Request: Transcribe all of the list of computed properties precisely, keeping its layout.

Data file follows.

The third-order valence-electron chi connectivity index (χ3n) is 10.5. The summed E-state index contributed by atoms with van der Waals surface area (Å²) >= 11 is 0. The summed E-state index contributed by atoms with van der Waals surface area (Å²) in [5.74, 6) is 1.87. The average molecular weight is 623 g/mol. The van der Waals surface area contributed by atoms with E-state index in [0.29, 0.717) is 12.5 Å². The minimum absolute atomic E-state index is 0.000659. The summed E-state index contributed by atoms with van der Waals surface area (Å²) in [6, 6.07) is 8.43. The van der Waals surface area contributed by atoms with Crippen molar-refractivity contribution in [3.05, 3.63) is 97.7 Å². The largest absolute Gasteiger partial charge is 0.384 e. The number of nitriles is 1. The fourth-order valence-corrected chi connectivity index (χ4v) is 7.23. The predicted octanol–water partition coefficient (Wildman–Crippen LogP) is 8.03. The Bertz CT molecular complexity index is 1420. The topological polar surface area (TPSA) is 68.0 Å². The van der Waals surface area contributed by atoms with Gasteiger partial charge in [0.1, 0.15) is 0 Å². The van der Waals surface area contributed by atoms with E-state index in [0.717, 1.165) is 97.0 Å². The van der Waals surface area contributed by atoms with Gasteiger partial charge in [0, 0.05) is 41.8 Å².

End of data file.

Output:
The third-order valence-electron chi connectivity index (χ3n) is 10.5. The summed E-state index contributed by atoms with van der Waals surface area (Å²) >= 11 is 0. The summed E-state index contributed by atoms with van der Waals surface area (Å²) in [5.74, 6) is 1.87. The average molecular weight is 623 g/mol. The van der Waals surface area contributed by atoms with E-state index in [0.29, 0.717) is 12.5 Å². The minimum absolute atomic E-state index is 0.000659. The summed E-state index contributed by atoms with van der Waals surface area (Å²) in [6, 6.07) is 8.43. The van der Waals surface area contributed by atoms with Crippen molar-refractivity contribution in [3.05, 3.63) is 97.7 Å². The largest absolute Gasteiger partial charge is 0.384 e. The number of nitriles is 1. The fourth-order valence-corrected chi connectivity index (χ4v) is 7.23. The predicted octanol–water partition coefficient (Wildman–Crippen LogP) is 8.03. The Bertz CT molecular complexity index is 1420. The topological polar surface area (TPSA) is 68.0 Å². The van der Waals surface area contributed by atoms with Gasteiger partial charge in [0.1, 0.15) is 0 Å². The van der Waals surface area contributed by atoms with E-state index in [0.717, 1.165) is 97.0 Å². The van der Waals surface area contributed by atoms with Gasteiger partial charge in [0, 0.05) is 41.8 Å².